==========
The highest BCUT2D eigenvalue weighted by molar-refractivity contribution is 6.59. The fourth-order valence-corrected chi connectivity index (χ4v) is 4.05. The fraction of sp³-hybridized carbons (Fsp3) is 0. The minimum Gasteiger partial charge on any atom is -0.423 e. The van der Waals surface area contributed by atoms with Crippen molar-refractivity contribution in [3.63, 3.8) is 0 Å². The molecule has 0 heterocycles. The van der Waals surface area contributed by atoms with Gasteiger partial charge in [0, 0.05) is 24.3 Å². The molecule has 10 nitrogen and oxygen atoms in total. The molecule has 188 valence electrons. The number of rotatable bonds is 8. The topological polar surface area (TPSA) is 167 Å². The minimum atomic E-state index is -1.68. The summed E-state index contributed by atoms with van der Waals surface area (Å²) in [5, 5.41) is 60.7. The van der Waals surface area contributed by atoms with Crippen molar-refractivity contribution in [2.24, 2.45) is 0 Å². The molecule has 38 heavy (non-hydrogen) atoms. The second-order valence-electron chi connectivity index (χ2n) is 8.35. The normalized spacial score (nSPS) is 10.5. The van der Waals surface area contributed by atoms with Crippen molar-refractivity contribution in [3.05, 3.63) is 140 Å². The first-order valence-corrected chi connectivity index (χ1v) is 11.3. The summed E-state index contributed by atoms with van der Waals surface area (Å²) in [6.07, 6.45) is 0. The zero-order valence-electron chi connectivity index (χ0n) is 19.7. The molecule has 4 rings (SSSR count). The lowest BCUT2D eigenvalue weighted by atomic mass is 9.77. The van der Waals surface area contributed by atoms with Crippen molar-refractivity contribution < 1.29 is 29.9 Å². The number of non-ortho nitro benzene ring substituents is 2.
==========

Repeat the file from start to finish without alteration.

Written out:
The highest BCUT2D eigenvalue weighted by molar-refractivity contribution is 6.59. The fourth-order valence-corrected chi connectivity index (χ4v) is 4.05. The fraction of sp³-hybridized carbons (Fsp3) is 0. The minimum Gasteiger partial charge on any atom is -0.423 e. The van der Waals surface area contributed by atoms with Crippen molar-refractivity contribution in [3.63, 3.8) is 0 Å². The molecule has 0 heterocycles. The van der Waals surface area contributed by atoms with Gasteiger partial charge in [0, 0.05) is 24.3 Å². The molecule has 10 nitrogen and oxygen atoms in total. The molecule has 188 valence electrons. The number of rotatable bonds is 8. The topological polar surface area (TPSA) is 167 Å². The minimum atomic E-state index is -1.68. The summed E-state index contributed by atoms with van der Waals surface area (Å²) in [5, 5.41) is 60.7. The van der Waals surface area contributed by atoms with Crippen molar-refractivity contribution in [2.24, 2.45) is 0 Å². The molecule has 38 heavy (non-hydrogen) atoms. The second-order valence-electron chi connectivity index (χ2n) is 8.35. The normalized spacial score (nSPS) is 10.5. The van der Waals surface area contributed by atoms with Crippen molar-refractivity contribution in [3.05, 3.63) is 140 Å². The first-order valence-corrected chi connectivity index (χ1v) is 11.3. The summed E-state index contributed by atoms with van der Waals surface area (Å²) in [6.07, 6.45) is 0. The zero-order valence-electron chi connectivity index (χ0n) is 19.7. The molecule has 4 rings (SSSR count). The lowest BCUT2D eigenvalue weighted by atomic mass is 9.77. The van der Waals surface area contributed by atoms with Crippen molar-refractivity contribution < 1.29 is 29.9 Å². The number of non-ortho nitro benzene ring substituents is 2.